CORPUS CHRISTI, Texas — Forty students at West Oso High School are certified to help with tax preparations through their accounting class.
The students have been helping people in the community file their tax returns through the IRS’ Volunteer Income Tax Assistance (VITA) Program. The school started offering the service in 2020, but had to stop because of the pandemic, and did not offer the program in 2021 for the same reason.
“We’re the only school here in South Texas that has a program offered to the students,” said Carlos Lerma, the teacher in charge of the program.
“It ranges anywhere from 100 dollars, to 500, 600 dollars, depending on the complexity of their returns. They’re very appreciative of the services we offer here,” Lerma said.
The students are grateful for the experience.
“It’s such a great learning opportunity to be a part of this, learning how to do people’s taxes, and being certified, it’s just amazing,” said Anthonie Villareal, a junior at WOHS and president of the school’s VITA program.
Fellow junior and program vice president, D’Schonn Simmons, said it’s rewarding to help out his community.
“It’s kind of fun, just seeing the satisfaction you put on everybody’s faces when you’re helping the community, just meeting new people in the community you haven’t met, or seeing old faces you haven’t seen in a while,” Simmons said. “It feels amazing to be able to help people here in the community, especially being so young, because so many times people look down on people who are young. But, this program just shows that the young are here to help.”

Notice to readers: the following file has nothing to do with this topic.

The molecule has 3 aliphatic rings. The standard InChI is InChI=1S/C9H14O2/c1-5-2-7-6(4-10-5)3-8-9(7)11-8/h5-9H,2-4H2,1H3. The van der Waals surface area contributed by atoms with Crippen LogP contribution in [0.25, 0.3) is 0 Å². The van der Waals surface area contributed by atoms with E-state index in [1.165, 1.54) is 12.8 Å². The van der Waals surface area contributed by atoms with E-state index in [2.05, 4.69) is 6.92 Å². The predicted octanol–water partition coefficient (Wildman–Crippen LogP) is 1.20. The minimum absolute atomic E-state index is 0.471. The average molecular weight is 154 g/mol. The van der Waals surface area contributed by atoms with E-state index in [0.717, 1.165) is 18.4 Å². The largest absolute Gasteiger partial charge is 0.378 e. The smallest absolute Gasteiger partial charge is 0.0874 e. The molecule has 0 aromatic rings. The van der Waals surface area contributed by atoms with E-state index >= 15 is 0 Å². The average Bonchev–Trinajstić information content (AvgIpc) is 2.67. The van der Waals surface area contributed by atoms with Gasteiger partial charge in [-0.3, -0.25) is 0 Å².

“We service the community that West Oso is located in, the Molina area. So, they give back to the community they actually live in,” Lerma said.
The community members are appreciative to have the service available to them.
“They’re real smart students, and they’re willing to learn,” said Luis Amador, who got tax assistance at WOHS. “I was real happy with the outcome of my preparation for income tax.”
The students receive valuable experience through the program, as well as volunteer credit necessary to graduate. Not only that, some of them, like Simmons, receive inspiration for their future.
“It kind of helped me guide where I want to major in, I’m definitely considering some accounting, or things like that,” he said.